Verizon's Shammo says ongoing union negotiations are hindering wireline cost savings

A high level Verizon (NYSE: VZ) executive sees the contract negotiations currently taking place with its union wireline workforce as an important element that is driving higher costs in its wireline business.

Speaking during the UBS 43rd Annual Global Media and Communications Conference, Fran Shammo, EVP and CFO of Verizon, told investors that it won't be able to see the true benefits of cost improvements in its wireline business until it finalizes the contract with the CWA (Communications Workers of America).

"I think we'll make a lot of progress, but not to the tune we initially thought due to the union contract," Shammo said. "The union contract is still not closed and we're still in negotiation with the representation and it's going very slow so that's going to hinder some cost savings that we had counted on with that new contract."

Shammo said that Verizon looks at finalizing the union contract "as a timing issue, not necessarily a give up issue so that will come in 2016, but it's a matter of when we can solidify this final contract."

Wireline workers who are represented by the CWA have been working without a contract since August.

CWA and Verizon have not been able to come to terms on a number of points such as how to structure pension benefits and health care contributions, and removing restrictions on the company's right to contract out and offshore union jobs.

With its sale of its assets in California, Florida and Texas moving toward completion, questions around what other wireline assets Verizon may sell continue to emerge.

Stopping short of making any particular declarations about the wireline segment, Shammo said that it will continue to look at all of its options.

"We're extremely happy with the asset portfolio we have right now, but as we always say we continue to look at all things," Shammo said. "Just like the towers, we said we would not sell the towers and then we got to a great financial position and we sold our towers so we look at everything every day and if something makes sense that we can return value to our shareholders and it's not a strategic fit we'll obviously look at that."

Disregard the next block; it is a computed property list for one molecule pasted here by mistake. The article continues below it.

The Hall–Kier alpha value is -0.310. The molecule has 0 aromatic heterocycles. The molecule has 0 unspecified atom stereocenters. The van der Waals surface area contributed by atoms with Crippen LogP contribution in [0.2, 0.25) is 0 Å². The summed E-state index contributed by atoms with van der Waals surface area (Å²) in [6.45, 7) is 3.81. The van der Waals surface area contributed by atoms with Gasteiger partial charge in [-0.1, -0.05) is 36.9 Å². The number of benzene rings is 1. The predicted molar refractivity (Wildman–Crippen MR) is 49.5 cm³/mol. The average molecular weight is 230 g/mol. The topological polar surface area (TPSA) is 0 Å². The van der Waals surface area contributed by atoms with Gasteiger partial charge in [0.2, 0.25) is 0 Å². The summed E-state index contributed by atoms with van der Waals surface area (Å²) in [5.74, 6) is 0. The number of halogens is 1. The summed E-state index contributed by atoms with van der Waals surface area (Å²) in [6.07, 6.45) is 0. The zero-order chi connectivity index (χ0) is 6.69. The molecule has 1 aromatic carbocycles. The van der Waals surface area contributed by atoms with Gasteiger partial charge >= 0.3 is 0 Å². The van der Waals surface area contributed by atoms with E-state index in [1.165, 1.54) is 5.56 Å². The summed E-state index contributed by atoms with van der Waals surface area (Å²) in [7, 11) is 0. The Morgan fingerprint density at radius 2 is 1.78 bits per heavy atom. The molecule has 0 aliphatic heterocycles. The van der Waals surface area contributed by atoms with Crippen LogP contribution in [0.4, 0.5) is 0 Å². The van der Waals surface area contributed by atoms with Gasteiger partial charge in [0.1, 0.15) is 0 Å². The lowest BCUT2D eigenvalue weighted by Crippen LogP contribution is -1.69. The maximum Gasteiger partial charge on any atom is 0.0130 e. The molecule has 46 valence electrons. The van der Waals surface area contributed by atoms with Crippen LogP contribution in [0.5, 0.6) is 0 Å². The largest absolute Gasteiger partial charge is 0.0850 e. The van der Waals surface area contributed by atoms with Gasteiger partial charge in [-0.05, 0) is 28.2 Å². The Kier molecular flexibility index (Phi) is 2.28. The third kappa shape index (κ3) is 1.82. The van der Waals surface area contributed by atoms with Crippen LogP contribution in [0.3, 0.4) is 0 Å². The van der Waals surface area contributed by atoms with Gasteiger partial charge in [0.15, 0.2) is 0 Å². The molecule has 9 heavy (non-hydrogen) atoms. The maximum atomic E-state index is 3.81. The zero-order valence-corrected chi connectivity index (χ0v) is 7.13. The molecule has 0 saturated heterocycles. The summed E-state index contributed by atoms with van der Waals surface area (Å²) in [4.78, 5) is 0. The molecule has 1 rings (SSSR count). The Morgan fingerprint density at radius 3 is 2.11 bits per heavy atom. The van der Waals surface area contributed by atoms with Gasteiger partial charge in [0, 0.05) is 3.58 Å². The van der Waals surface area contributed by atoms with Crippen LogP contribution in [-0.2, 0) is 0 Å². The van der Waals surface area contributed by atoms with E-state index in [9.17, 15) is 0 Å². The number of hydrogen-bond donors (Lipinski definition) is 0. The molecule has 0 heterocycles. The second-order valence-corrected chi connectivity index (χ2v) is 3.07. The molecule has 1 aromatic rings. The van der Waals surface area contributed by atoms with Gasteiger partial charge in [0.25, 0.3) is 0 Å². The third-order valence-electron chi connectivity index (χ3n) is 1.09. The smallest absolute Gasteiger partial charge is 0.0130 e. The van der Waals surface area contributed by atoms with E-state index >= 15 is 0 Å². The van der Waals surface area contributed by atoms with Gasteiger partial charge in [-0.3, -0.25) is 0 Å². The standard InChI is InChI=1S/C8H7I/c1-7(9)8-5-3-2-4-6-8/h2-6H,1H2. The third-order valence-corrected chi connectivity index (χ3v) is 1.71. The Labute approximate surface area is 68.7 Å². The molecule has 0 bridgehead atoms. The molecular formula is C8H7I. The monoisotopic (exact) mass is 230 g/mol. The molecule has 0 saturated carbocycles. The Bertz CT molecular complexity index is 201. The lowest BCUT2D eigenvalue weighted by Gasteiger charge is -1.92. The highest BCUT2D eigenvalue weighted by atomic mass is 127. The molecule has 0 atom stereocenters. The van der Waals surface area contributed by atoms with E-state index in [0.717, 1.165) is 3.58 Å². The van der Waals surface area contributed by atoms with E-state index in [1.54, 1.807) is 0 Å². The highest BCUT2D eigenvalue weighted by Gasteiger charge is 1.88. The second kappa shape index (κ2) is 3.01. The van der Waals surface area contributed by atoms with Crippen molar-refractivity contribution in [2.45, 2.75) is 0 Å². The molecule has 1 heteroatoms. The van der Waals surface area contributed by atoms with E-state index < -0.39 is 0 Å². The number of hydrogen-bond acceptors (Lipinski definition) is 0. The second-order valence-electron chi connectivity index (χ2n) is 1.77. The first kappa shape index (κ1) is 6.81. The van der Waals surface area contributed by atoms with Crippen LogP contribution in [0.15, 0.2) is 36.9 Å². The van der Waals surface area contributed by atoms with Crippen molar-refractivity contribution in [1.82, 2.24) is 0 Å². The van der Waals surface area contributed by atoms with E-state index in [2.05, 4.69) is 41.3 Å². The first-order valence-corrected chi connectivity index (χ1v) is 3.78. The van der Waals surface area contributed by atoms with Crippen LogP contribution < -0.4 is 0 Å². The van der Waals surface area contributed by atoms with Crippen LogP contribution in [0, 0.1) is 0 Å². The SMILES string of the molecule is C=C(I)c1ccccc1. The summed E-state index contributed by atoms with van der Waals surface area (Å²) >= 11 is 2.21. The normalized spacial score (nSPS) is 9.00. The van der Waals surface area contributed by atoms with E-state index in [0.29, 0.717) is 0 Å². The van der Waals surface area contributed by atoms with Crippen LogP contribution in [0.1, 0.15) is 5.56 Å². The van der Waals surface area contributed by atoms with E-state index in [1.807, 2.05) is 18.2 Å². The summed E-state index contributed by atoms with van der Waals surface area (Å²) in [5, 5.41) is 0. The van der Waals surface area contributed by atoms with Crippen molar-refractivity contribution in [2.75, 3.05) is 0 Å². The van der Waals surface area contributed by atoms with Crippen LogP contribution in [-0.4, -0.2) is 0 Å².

When it completes the sale of its wireline properties to Frontier, Verizon will have a footprint that will be concentrated on the East Coast from Washington, D.C., to Boston.

In these markets it sees opportunities to grow its existing FiOS FTTH broadband and video service revenues.

"We spent a lot of time and money investing in our broadband infrastructure with FiOS and now we have probably one of the plum markets on the East Coast from Washington, D.C. up to Boston," Shammo said. "If you're going to launch a market that's probably where you'd want to do it and because of the population there there's a lot of growth there in broadband and in TV."

Despite calls from various communities to have the provider bring FTTH to their communities, Verizon will continue to concentrate on wrapping up builds in key markets like New York City and Philadelphia. The provider continues to reach into new areas set in existing local franchise agreements (LFAs) by penetrating new small to medium business (SMB) locations.

"We have gone beyond our LFA requirements today and we continue to build down streets where there are a lot of businesses," Shammo said. "There could be some opportunities, but we're focused on fulfilling our LFAs in New York City and Philadelphia, which are the main markets we need to complete."

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